Despite their diligence, Hailey began to run the other way when she saw her parents coming because she knew another dose of medication was coming with them. Her nausea, a side effect of the chemotherapy, also made it difficult for Melissa and Jason to persuade Hailey to eat.
The Conibers asked Bruckner and Pegoli about inserting a gastrostomy feeding tube that could supply Hailey with the medications and nourishment she needed. The tube, which looked like a button on the belly and would be surgically placed through the stomach into the abdominal wall, meant another surgery for little Hailey, but Bruckner and Pegoli agreed that it would make it easier to manage her treatment in the long run.
On Aug. 11, Pegoli worked with the Division of Pediatric Gastoenterology to insert a feeding tube. The decision proved to be beneficial for everyone involved. Hailey was getting everything she needed more easily and she no longer saw her parents as “the bad guys.” Hailey has since come to love her “tubey” which looks like one of the Mickey Mouse buttons, as if it were always part of her.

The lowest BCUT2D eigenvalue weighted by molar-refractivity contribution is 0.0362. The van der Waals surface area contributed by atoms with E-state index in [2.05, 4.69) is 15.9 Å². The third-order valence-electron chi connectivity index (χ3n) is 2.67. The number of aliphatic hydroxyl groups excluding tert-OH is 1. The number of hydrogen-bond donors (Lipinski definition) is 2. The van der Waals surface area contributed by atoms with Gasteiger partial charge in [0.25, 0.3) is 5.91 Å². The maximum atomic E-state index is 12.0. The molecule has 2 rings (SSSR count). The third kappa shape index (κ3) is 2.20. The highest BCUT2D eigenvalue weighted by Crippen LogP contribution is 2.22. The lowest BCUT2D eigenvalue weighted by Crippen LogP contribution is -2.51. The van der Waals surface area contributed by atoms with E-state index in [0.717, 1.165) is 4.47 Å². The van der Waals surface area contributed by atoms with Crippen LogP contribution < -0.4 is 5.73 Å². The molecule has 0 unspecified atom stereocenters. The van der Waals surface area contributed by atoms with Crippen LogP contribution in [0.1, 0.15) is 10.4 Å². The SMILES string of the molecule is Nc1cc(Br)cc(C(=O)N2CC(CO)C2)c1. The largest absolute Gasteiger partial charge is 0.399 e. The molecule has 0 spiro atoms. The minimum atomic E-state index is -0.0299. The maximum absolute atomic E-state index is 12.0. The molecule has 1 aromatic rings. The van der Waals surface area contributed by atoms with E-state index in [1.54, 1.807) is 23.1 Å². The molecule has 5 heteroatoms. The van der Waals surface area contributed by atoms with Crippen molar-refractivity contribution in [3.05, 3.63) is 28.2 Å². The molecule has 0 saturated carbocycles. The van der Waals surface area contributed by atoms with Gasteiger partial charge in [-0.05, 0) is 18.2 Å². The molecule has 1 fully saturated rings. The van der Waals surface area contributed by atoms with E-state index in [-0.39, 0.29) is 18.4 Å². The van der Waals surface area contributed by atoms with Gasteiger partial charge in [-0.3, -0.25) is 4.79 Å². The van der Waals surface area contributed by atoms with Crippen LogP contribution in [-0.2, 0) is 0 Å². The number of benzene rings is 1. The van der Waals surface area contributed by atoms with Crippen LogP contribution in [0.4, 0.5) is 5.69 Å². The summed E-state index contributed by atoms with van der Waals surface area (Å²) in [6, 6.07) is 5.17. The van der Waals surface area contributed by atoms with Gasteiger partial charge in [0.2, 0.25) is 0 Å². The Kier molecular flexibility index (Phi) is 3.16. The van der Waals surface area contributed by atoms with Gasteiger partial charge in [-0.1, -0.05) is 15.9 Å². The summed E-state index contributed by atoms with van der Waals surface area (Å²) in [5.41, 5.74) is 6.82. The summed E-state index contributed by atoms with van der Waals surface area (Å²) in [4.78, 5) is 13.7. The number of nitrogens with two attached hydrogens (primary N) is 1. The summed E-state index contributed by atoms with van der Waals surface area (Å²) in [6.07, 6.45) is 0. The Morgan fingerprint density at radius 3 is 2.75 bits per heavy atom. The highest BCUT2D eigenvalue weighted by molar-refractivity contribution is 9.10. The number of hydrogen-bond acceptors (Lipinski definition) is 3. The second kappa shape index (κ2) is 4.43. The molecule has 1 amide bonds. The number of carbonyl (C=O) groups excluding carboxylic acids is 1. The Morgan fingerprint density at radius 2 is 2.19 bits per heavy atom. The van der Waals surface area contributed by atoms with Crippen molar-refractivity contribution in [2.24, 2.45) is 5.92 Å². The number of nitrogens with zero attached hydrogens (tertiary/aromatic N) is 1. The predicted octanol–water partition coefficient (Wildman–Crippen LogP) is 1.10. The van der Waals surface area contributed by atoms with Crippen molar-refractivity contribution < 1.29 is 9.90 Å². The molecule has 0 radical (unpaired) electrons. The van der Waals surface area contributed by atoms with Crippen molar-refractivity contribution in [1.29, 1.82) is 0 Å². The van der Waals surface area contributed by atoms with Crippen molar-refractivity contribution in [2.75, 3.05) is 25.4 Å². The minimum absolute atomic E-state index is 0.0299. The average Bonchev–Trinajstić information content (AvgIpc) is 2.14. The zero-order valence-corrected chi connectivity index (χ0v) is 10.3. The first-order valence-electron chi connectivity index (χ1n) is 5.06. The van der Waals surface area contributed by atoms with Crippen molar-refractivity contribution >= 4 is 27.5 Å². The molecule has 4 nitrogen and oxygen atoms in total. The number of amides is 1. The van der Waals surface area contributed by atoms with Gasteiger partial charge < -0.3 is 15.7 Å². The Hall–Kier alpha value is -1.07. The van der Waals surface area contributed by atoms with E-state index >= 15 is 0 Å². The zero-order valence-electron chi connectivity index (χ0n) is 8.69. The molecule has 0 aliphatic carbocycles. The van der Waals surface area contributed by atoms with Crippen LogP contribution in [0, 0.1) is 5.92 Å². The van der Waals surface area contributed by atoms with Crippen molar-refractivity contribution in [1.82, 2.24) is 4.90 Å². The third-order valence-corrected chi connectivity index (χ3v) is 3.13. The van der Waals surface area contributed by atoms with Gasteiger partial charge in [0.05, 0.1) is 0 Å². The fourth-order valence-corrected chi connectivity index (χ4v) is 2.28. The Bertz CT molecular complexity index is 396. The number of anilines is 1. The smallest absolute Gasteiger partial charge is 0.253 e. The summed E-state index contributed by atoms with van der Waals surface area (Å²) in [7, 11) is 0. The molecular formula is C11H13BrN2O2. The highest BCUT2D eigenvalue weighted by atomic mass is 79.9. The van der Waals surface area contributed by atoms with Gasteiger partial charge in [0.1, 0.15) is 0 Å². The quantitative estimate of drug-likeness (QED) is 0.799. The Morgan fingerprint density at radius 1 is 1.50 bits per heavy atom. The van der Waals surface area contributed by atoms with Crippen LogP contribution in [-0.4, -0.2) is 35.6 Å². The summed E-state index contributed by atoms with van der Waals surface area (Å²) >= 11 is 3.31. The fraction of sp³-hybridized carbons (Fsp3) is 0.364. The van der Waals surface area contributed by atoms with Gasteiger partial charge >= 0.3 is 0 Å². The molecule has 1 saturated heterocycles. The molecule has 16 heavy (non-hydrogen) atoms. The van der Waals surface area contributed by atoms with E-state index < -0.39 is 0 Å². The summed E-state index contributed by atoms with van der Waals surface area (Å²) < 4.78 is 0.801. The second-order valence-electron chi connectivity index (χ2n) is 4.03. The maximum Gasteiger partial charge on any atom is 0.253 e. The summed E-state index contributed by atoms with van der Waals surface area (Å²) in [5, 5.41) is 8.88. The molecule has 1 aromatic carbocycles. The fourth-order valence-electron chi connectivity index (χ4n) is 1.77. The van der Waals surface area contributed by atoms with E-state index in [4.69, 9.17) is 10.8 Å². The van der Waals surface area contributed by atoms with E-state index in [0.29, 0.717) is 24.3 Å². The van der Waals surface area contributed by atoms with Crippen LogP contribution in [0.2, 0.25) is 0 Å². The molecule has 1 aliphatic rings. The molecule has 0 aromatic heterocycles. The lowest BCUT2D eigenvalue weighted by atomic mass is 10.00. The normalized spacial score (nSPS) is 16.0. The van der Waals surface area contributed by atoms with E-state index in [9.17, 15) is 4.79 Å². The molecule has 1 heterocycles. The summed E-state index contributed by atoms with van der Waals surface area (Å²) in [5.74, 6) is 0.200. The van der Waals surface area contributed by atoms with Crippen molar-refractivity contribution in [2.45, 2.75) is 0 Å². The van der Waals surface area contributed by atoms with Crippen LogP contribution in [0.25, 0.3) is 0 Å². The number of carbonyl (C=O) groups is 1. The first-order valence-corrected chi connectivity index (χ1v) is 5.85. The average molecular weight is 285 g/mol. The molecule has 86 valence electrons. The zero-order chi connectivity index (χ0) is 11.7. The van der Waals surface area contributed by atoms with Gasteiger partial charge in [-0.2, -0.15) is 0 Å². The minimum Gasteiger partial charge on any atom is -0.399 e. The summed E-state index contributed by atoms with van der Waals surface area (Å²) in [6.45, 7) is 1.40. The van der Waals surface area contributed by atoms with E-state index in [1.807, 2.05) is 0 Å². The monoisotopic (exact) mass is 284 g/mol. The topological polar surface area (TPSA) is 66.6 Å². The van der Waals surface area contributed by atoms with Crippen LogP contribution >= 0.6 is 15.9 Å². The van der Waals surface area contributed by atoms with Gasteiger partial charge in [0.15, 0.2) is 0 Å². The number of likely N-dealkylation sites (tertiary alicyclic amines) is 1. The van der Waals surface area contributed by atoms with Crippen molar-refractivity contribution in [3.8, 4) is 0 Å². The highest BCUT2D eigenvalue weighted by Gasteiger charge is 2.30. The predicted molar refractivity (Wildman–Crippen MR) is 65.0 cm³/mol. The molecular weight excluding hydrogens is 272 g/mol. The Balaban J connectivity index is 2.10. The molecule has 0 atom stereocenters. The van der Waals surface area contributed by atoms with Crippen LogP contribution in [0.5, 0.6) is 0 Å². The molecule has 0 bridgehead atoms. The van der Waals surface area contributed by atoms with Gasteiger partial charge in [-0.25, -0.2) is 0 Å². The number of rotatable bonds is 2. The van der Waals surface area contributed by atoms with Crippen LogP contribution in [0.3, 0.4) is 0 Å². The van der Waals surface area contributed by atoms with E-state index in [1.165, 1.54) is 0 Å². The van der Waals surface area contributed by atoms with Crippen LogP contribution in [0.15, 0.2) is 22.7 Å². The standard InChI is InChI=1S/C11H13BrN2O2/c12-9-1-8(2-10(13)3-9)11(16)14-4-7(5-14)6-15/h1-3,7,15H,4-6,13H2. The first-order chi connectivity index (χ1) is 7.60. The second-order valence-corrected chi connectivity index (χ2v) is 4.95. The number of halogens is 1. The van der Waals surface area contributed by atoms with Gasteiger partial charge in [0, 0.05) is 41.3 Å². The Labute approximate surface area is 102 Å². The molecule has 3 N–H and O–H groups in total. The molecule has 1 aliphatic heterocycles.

During her many visits to the hospital, Hailey also came to adore her surgeon, “Dr. Goli.” When Halloween came around, she decided to dress up like her “boyfriend” and proudly sported a surgeon’s outfit when she went out trick-or-treating. The nurses on 4-3600 came to know and love the bright-eyed little girl who liked to sit with them at the nurses’ station.
“Hailey was pretty good about being her own advocate,” said Melissa. She described how Hailey learned how to unhook herself from IV tubes properly and always asked, “What’s this?” when nurses or doctors gave her a dose of medication.
Hailey’s positive outlook on her hospital experience reflected the kind, appreciative and receptive demeanor of her parents.
“You see the best in people and you see the worst in people when their children are sick,” said Pegoli. “Some parents exercise such grace and dignity not only to rise to the occasion, but to rise above and think about others.”
Pegoli recalled that despite the difficult position Melissa and Jason found themselves in, they often brought candy and cookies in for the residents and nursing staff. The Conibers recognized that providers were doing their best to help their little girl and were grateful for it.